Anti-smoking expert will try to persuade Israelis to quit

Canadian psychologist Prof. Paul McDonald, a gunslinger for the international anti-smoking posse, speaks about how more Israelis can be helped to quit.

October 8, 2006 05:43
smoking 88

smoking 88. (photo credit: )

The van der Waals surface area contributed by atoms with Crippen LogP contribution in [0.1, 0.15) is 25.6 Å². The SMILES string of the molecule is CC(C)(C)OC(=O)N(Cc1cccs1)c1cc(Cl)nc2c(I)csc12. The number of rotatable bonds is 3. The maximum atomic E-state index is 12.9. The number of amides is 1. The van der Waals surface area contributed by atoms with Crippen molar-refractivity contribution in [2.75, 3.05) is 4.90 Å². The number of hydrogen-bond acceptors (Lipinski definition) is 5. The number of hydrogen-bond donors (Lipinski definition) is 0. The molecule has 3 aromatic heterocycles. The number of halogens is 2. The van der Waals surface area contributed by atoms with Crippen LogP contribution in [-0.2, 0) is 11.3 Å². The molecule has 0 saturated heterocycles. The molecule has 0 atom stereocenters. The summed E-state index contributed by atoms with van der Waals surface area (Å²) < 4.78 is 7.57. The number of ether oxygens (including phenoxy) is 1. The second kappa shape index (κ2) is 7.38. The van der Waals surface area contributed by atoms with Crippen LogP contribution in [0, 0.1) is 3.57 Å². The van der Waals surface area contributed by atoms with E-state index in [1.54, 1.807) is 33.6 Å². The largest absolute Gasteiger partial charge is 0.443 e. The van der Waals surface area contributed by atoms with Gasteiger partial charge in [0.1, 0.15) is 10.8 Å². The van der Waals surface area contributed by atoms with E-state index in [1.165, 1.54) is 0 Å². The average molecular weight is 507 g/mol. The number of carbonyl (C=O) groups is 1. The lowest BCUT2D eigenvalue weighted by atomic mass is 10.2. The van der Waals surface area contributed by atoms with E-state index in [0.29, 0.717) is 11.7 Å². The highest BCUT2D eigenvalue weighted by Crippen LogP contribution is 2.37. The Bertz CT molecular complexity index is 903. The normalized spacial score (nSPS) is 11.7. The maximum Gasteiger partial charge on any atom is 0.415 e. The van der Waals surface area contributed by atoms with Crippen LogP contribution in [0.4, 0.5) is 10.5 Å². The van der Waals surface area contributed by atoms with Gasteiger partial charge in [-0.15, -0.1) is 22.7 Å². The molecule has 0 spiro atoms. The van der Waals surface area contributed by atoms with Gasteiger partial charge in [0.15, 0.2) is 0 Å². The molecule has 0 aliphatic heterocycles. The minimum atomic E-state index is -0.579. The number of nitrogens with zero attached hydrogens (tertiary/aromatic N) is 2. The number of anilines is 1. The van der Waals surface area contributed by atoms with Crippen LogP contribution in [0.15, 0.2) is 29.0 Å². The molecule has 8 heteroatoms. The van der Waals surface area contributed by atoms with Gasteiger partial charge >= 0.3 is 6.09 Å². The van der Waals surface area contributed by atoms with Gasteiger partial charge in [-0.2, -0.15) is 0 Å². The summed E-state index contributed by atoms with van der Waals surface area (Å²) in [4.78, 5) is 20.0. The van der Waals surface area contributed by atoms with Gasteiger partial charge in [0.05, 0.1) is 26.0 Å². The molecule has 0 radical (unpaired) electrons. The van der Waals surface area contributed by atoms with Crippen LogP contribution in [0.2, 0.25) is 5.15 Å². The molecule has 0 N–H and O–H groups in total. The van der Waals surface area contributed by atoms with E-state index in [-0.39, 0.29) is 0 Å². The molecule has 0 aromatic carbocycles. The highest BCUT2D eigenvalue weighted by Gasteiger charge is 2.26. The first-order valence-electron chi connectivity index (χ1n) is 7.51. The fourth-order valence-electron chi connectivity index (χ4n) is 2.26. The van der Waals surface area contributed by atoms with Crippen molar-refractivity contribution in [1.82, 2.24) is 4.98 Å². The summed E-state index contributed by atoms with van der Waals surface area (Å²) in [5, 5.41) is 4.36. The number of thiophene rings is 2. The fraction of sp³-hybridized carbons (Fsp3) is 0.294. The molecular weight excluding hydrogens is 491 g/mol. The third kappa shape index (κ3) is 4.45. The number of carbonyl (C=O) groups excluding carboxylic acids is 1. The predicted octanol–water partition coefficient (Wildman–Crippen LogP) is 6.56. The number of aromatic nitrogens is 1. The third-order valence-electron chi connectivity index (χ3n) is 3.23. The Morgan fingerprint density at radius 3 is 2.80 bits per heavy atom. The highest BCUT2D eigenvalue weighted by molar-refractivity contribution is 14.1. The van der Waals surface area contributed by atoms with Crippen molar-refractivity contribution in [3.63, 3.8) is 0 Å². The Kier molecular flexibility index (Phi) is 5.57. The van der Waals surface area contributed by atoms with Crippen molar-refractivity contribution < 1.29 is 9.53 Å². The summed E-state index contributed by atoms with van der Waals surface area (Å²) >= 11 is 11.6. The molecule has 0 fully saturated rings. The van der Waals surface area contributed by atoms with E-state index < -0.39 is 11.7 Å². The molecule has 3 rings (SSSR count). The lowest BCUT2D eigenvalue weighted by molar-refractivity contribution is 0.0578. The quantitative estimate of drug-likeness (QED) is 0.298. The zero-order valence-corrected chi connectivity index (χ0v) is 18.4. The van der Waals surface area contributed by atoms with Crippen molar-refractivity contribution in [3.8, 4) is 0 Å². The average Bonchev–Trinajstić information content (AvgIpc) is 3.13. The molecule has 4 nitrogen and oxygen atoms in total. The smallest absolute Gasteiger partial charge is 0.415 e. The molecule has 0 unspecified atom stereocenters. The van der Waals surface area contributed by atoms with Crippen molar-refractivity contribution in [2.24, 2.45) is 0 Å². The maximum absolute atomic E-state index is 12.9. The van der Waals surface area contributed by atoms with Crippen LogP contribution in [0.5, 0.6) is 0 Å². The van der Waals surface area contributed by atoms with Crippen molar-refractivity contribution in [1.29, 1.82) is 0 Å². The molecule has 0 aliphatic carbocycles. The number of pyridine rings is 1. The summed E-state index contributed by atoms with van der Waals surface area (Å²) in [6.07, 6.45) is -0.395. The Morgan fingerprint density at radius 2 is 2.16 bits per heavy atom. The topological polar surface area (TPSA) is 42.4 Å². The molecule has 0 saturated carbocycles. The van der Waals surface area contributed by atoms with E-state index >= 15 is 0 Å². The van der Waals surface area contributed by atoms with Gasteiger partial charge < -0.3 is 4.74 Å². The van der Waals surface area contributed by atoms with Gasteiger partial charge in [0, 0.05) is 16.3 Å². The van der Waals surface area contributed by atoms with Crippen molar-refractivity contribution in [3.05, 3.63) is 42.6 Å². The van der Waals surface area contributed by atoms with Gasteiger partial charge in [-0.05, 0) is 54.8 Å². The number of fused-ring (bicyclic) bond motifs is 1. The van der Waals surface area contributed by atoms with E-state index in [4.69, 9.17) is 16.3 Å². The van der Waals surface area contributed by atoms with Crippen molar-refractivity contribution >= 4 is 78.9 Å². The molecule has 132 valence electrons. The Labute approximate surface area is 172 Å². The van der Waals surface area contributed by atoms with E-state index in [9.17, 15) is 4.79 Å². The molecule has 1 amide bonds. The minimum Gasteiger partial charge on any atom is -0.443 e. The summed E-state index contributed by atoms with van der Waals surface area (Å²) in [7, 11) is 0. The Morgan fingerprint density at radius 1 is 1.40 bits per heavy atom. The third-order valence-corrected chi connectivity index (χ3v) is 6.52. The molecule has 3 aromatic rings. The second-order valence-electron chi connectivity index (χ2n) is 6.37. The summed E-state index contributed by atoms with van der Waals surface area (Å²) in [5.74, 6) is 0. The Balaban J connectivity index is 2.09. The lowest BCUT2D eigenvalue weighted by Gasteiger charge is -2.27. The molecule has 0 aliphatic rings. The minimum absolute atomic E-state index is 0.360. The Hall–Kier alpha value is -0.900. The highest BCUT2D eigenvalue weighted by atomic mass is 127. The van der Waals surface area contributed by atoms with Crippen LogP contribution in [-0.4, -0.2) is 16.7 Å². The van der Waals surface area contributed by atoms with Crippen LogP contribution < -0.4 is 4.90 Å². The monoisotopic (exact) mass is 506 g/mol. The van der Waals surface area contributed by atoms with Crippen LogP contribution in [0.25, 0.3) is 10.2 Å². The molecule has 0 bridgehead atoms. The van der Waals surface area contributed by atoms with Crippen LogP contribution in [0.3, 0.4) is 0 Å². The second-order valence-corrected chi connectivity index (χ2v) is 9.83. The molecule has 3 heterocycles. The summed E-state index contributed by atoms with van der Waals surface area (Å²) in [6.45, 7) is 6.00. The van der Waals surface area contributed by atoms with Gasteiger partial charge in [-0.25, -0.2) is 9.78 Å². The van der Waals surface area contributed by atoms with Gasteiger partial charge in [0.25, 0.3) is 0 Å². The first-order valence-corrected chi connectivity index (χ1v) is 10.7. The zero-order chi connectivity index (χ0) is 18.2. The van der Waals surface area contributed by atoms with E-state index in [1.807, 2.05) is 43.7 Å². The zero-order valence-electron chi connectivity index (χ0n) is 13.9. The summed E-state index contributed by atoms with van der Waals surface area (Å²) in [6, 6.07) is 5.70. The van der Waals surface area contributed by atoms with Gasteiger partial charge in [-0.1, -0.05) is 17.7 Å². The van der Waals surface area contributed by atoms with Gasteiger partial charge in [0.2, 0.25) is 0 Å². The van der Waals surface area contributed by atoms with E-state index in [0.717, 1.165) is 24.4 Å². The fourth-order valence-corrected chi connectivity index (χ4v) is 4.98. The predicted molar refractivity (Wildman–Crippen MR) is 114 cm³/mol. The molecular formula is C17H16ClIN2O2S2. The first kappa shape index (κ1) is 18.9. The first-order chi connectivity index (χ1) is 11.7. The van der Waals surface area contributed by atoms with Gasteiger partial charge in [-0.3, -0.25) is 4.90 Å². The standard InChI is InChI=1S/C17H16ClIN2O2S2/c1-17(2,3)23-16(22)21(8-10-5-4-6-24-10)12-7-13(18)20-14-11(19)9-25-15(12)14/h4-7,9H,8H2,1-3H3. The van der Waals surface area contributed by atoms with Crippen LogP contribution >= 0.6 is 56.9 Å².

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The average Israeli doesn't like to get advice about anything from foreigners - and the same is usually true of government offices. But the Health Ministry's Healthy Israel 2020 project on preventing disease and promoting good health - headed by Dr. Leah Rosen and Dr. Eli Rosenberg - is keen on learning from everyone. Aware that tobacco is the leading cause of preventible death - killing 10,000 Israelis a year - and that the smoking rate has remained steady at about 25% of the population despite strict (but often unenforced) no-smoking laws, they recently invited Prof. Paul McDonald, a smoking prevention expert at Ontario's University of Waterloo, to counsel senior ministry officials and outside experts. Although it was his first visit to Israel and he had to be briefed about the Israeli situation, including legislation and enforcement, McDonald quickly found his bearings and discussed his ideas in an interview with The Jerusalem Post. Learning that Health Minister Ya'acov Ben-Yizri, 79, has been smoking two or three packs a day for six decades but has vowed not to do it in public, McDonald said: "I would tell him it's never too late to stop. Even at his age, it can add months or years to his life and improve his quality of life. It's important to set an example for children and young adults, especially as health minister." Hearing that Prime Minister Ehud Olmert is a longtime cigar smoker but tries not to get caught by a camera, the Canadian expert said it was "unfortunate, but at least he and the health minister don't do it in public." As co-director of his university's Health Behavior Research Group and faculty member at the Department of Health Studies and Gerontology, McDonald has conducted numerous studies about smoking, including how to discourage youth from getting hooked and how to get longtime smokers unhooked, including telephone support and nicotine patches. "I began as a clinical psychologist, interested in the relationship between mind and body, chronic pain, anxiety disorders, weight control and smoking cessation," he said. "I briefly did smoke at the age of 18 or 19," he confessed. "Like most of my peers in Canada, I started because my friends were smoking, and I wanted to fit in. I smoked for about a year and then decided it wasn't a smart thing to do. I was one of those lucky people able to stop by himself. You often hear about those who are very addicted, but not everyone is hooked on nicotine. There have been studies of genes that give certain people a greater predisposition to getting addicted to nicotine, but I have found that psychological and environmental influences - such as friends', spouses' and parents' behavior - are much more likely to determine whether people start or stop smoking." THERE IS NO single magic solution to tobacco control, McDonald continued. In China, for example, the government owns the tobacco monopoly and takes in a great deal of income from cigarette sales, so it has little incentive to reduce smoking, he said. But he added that some ideas can be effective everywhere. "For example, take comprehensive warning labels to sensitize people to the dangers of smoking, or raising tobacco taxes, especially for young people, or a toll-free number that must be printed on the cigarette package and offers advice on how to quit." Having heard that Israel has for years, even decades, had increasingly strict anti-smoking laws on the books but that they are widely disregarded, McDonald said: "I am learning more and more about local enforcement. Israelis don't understand the importance of the issue. If they think it is unlikely they will be punished for violating the law, they will ignore it. In Ireland, for example, when tobacco was outlawed in smoky pubs, the government made it clear it would enforce the law, and educated the public on why this was important. "Every culture is unique, but public policy is a major tool we have. You have to find the right combination for each country." One of McDonald's studies found that smokers who work where smoking is unrestricted (whatever the workers' educational and income levels) were 2.3 times more likely to be daily smokers than those who worked where smoking was totally banned. They were also more likely to kick the habit if smoking were completely barred on the job. He liked this reporter's proposal for improving enforcement of the no-smoking laws in Israel (presented in person to the last four health ministers, but ignored because it would require new legislation): The government would issue a public tender for a private company that would send inspectors riding motorcycles/bikes around the country to reach offenders within a few minutes. The company would train its (young) employees about the smoking laws, give them badges and uniforms, and advertise a toll-free number in all the media. When a citizen observes someone smoking illegally, or illegal sales to minors or of individual cigarettes, he would call the toll-free number and give information anonymously, allowing the inspector to rush over, catch the violator in the act and issue a steep fine. The money would be divided between the company and a special fund for educating the public about smoking dangers and subsidizing smoking-cessation courses. McDonald commented that this idea would make it more likely that a violator is caught and punished, and certainly he would be less likely to continue breaking the law. RAISING TOBACCO taxes has triggered claims that it will lead to cigarette smuggling. "In Canada, taxes vary according to jurisdiction. Sometimes cigarettes cost twice as much as in nearby American states, and sometimes they're cheaper." The smuggling claims, insisted McDonald, "are largely propagated by the tobacco industry. In Canada, we were told that higher taxes lead to smuggling, but we took the tobacco industry to court. It turned out that the industry was doing the smuggling; they wanted it to become a problem. When it became clear that the industry was behind it, we were able to raise taxes." McDonald criticizes the US government for being among the minority of countries that hasn't ratified the World Health Organization Framework Convention on Tobacco Control (FCTC), which sets down a long list of restrictions on tobacco, including the barring of advertising in the print media, cigarette vending machines and duty-free sales. "Unfortunately, there are connections between the tobacco manufacturing/grower industry and politicians. They contribute huge amounts to political campaigns and have many powerful shareholders. It's like opponents to gun control. Failure to ratify the FCTC will make the US the laughingstock of the world unless it realizes it is being left behind." As for enforcement of tobacco policies, he said Canada is very good, better than the US, "which is a bit of a patchwork. Many parts of Europe have recently come on board. India has a huge population with great variations, but has made tremendous strides in five years, and smoking rates there have come down very significantly." Since December, 2000, Canadian cigarette smokers have been encountering the world's largest and most graphic warning labels. The labels cover half of the principal display surface - both front and back - of tobacco packages. Many include vivid photographs of some of the ravaging consequences of smoking. Among the text warnings are: "Studies have shown that tobacco can be harder to quit than heroin or cocaine," "Cigarettes may cause sexual impotence due to decreased blood flow to the penis; this can prevent you from having an erection"; "Your children are twice as likely to smoke if you do; half of all premature deaths among life-long smokers result from tobacco use"; "Tobacco use during pregnancy reduces the growth of babies during pregnancy. These smaller babies may not catch up in growth after birth, and the risks of infant illness, disability and death are increased"; "Second-hand smoke contains carbon monoxide, ammonia, formaldehyde, benzoapyrene and nitrosamine, which can harm your children"; and "Tobacco smoke can cause the arteries in your brain to clog; this can block the blood vessels and cause a stroke, disability and death." A STUDY conducted at the University of Waterloo examined whether the new labels are more noticeable and salient, whether high school pupils thought more about the consequences of smoking because of them, if youngsters' beliefs about the dangers of smoking changed, and if smoking rates have declined as a result. "There are very clear data around the world that such warnings increase knowledge about risks and translate into action. Smokers exposed to them are much more likely to try to stop," McDonald added. The Canadian warning labels have set the standard throughout the world, persuading Brazil to come out with similar graphic warning labels and Australia, the European Union and Thailand, among others, to plan their own versions. Israel has no graphics and fairly low-key warnings that do not cover as much space as in Canada. McDonald advocates the prohibition of tobacco ads in newspapers. "This will make a huge difference, as ads are one of their principle means to promote smoking. It is absolute nonsense that billions of dollars are spent around the world merely to get smokers to switch from one brand to another." The Canadian said he advocates using a six-item smoker assessment tool to help those who want to quit determine what they need - printed materials, medications or support groups. "Those with a high level of nicotine dependence and those prone to depression, for example, need special help. People with high levels of social support and a lot of self confidence and determination need less. We have found that smokers who are prone to depression or anxiety during the first four weeks will struggle more than those who are free of these emotional problems." Healthy Israel 2020 co-director Rosen, who invited McDonald to come after hearing him speak abroad, commented: "He discussed ways to deal with issues that we struggle with day in and day out.We want to build strategies on the basis of evidence, and since we don't have enough Israeli data - Israeli universities, especially schools of public health, have been slow to produce them - we will have to depend on strategies and tactics that have worked around the world. And when we find those that have failed, we can learn from them too. "We we want to decide on our goals and objectives on the basis of what's causing the most disease and death and harming the quality of life. Once objectives are set on the basis of burden, we will identify evidence-based strategies. Paul has given us tools to help decide among these strategies. He has shown us, for example, that knocking down the average age of quitting from 50 to 40 can double the extra years of life gained," Rosen said. "And even though self-help books for smokers are less effective than nicotine patches, he has helped us realize that using them can reach many more people and thus benefit more with a limited budget to spend. He discussed under what circumstances population-based approaches to prevention and promotion are preferable to individual-based approaches. He also addressed the issue of inequalities and suggested a way to quantify decreasing inequalities in our society."